MANILA－The Philippines has restored a crucial pact governing its hosting of US troops, the two countries' defense ministers said on Friday, in a reversal by Manila of a decision that had caused increasing concern at home and in Washington.
The Visiting Forces Agreement, or VFA, provides rules for the rotation of thousands of US troops in and out of the Philippines for war drills and exercises. It has assumed additional importance concerning the geopolitical pattern in Southeast Asia.
According to The Associated Press, it was a step back from President Rodrigo Duterte's stunning vow early in his term to distance himself from Washington.
Philippine Defense Secretary Delfin Lorenzana said he was unsure why Duterte had reversed himself but that he had made the decision after meeting US Defense Secretary Lloyd Austin in Manila on Thursday.
"The president decided to recall or retract the termination letter for the VFA," Lorenzana told reporters after an hour-long meeting with Austin. "There is no termination letter pending and we are back on track."
Harry Roque, Duterte's spokesman, later said the president's decision was "based on upholding the Philippines' strategic core interest... and clarity of US position on its obligations and commitments under the MDT(Mutual Defense Treaty)."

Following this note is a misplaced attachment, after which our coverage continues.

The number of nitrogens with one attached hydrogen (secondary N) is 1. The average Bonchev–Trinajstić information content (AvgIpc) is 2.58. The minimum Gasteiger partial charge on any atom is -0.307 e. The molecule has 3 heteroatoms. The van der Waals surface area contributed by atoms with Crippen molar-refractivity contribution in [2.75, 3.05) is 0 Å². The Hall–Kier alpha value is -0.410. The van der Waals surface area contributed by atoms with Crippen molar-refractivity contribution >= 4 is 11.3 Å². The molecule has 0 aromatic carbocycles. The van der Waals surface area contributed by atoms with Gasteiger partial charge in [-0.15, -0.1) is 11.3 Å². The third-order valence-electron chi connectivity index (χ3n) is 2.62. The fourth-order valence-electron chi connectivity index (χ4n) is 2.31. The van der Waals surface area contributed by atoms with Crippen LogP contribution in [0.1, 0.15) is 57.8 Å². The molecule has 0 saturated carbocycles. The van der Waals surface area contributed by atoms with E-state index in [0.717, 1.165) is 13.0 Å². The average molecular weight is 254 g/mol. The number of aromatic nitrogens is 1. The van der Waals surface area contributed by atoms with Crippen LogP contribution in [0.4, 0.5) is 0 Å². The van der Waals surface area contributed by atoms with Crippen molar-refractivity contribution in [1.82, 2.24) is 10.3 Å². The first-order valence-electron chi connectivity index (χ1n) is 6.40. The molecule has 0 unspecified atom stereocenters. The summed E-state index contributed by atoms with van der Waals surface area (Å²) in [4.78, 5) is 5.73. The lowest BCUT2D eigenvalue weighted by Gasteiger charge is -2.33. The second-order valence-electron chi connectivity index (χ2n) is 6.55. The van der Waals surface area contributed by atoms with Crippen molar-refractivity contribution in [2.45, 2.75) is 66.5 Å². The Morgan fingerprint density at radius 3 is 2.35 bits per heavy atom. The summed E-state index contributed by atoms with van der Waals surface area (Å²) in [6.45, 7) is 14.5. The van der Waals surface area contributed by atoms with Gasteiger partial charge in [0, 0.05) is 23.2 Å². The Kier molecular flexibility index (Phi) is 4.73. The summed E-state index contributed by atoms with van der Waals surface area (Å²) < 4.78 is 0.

Duterte's decision won't change much on the ground as the pact had not been terminated but it provides stability for both countries, Reuters reported.
Austin thanked Duterte for the decision, which he said would further bolster the two nations' 70-year treaty alliance.
"This provides certainty for us going forward; we can do long-range planning and do different types of exercises," Austin said.
The Philippines is the last leg of Austin's Southeast Asian trip to hold high-level discussions on security issues.
With the Philippines being a US treaty ally, several military agreements are dependent on the VFA.
Duterte notified the US government in February last year that the Philippines intended to abrogate the 1998 agreement, after the US denied a visa to a Philippine senator who is an ally of the president. But Duterte had repeatedly pushed back the expiration date, the last time last month, maintaining it until the end of the year.
US and Philippine forces engage in about 300 activities each year, including the Balikatan, or shoulder-to-shoulder, exercises, which involve thousands of troops in land, sea and air drills that often included live fire.
The Balikatan exercises resumed last April but were considerably scaled down due to continuing COVID-19 outbreaks and lockdowns.